It might be a bit of a stretch to consider a James Bond movie as a cult movie. But while the Bond movies were mainstream hits they did have an enormous influence on cult movies. You could argue that they spawned an entire genre of cult movies. And the Sean Connery Bond films have built up a cult following in the years since their release. And it was years since I’d seen the first of the Bond movies, Dr No.
The other reason that impelled me to sit down and watch this movie is that I seem to have been drawn into a surprising number of online discussions recently on the subject of Bond, both the movies and Ian Fleming’s original novels. I recently read one of the novel and was quite surprised by it - darker than I’d anticipated, and Bond is a more complex character than I’d expected as well.
I can’t imagine there are too many people who are unfamiliar with this movie so I’ll keep the plot synopsis as brief as possible. The US space program is under threat because someone is knocking their rocket launches of-course with a powerful radio beam, originating somewhere in the Caribbean. And at the same time a British secret agent in Jamaica has vanished. So the British send their top agent, this Bond chap, to investigate the disappearance and to help the Americans find the source of the troublesome radio interference.
There’s a mad scientist/diabolical criminal mastermind, there’s lots of action, and there are lots of attractive women. Most of whom seem to end up in Bond’s bed.
Dr No was in fact a fairly low budget movie. Although Fleming’s novels had been big sellers no-one really knew if they’d translate into box-office hits. And the two stars, Sean Connery and Ursula Andress, were more or less unknown. So United Artists decided to err on the side of caution and keep a tight rein on the budget.
Given these constraints the achievements of director Terence Young and his crew are even more impressive. Dr No was a dramatic departure from any previous spy movie - faster moving, with more action, and more sexiness, and a definite 60s vibe. Right from the start the superb opening titles sequence signals that this is going to be and exciting up-to-the-minute film. The editing is much faster and more adventurous than was the norm in 1962. There’s plenty of location shooting and there are exotic locations and (in spite of the small budget) spectacular sets.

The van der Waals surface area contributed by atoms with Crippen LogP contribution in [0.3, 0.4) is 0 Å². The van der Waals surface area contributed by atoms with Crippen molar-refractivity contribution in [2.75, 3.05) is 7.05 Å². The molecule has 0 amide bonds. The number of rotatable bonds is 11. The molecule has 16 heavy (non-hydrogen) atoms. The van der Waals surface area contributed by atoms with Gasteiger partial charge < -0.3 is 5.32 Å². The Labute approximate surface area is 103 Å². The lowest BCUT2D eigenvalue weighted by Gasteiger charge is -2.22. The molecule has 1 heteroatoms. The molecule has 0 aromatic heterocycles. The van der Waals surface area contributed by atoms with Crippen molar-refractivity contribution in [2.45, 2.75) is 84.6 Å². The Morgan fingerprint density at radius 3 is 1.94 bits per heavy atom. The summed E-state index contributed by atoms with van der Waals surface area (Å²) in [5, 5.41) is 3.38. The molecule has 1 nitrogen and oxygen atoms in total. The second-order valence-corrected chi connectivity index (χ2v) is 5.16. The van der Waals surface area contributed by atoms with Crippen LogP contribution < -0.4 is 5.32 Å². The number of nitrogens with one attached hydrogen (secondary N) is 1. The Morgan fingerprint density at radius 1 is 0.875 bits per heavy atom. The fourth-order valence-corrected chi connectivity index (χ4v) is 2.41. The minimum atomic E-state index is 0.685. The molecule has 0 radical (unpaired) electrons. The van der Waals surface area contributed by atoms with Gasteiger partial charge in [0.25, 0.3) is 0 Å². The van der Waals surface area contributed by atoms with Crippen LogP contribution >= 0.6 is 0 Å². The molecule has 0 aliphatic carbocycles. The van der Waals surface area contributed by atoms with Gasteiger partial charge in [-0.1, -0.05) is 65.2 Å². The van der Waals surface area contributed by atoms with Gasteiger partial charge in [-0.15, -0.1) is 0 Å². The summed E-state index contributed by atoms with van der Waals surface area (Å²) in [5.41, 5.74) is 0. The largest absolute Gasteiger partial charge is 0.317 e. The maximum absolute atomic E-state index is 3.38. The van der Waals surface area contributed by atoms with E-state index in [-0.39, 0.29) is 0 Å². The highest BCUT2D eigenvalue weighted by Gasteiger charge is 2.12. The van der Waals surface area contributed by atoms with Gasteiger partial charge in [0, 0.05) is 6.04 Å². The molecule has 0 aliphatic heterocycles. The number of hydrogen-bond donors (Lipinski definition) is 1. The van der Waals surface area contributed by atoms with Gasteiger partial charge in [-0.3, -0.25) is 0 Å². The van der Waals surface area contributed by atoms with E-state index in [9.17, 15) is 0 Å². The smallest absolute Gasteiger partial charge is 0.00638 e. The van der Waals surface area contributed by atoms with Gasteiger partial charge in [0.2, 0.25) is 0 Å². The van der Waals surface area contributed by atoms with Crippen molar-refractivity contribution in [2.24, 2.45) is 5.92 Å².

And almost 50 years later it still delivers the goods. In fact it seems considerably fresher and more dynamic than the 2006 Casino Royale. And of course it has Connery. He’s not quite the Bond of the books but who cares? Connery is Bond. Accept no substitutes.
There’s also Ursula Andress emerging from the ocean like Botticeli’s Venus, one of the great iconic scenes in cult movie history. As Honeychile Ryder she actually has very little to do and all her dialogue was redubbed by another actress. It doesn’t matter. If walking out of the sea had been the only thing she did in the whole movie it would still have made her a star.
There’s also Jack Lord (later of Hawaii Five-O fame) as CIA Agent Felix Leiter. Joseph Wiseman is a good villain, maybe not as good as some of the great Bond villains like Telly Savalas but still pretty good.
And Dr No has calypso music! What more could you want? The Bond series really hit the ground running with this movie. It’s all great stylish fun.
The DVD includes a pretty good commentary track featuring most of the surviving cast and crew.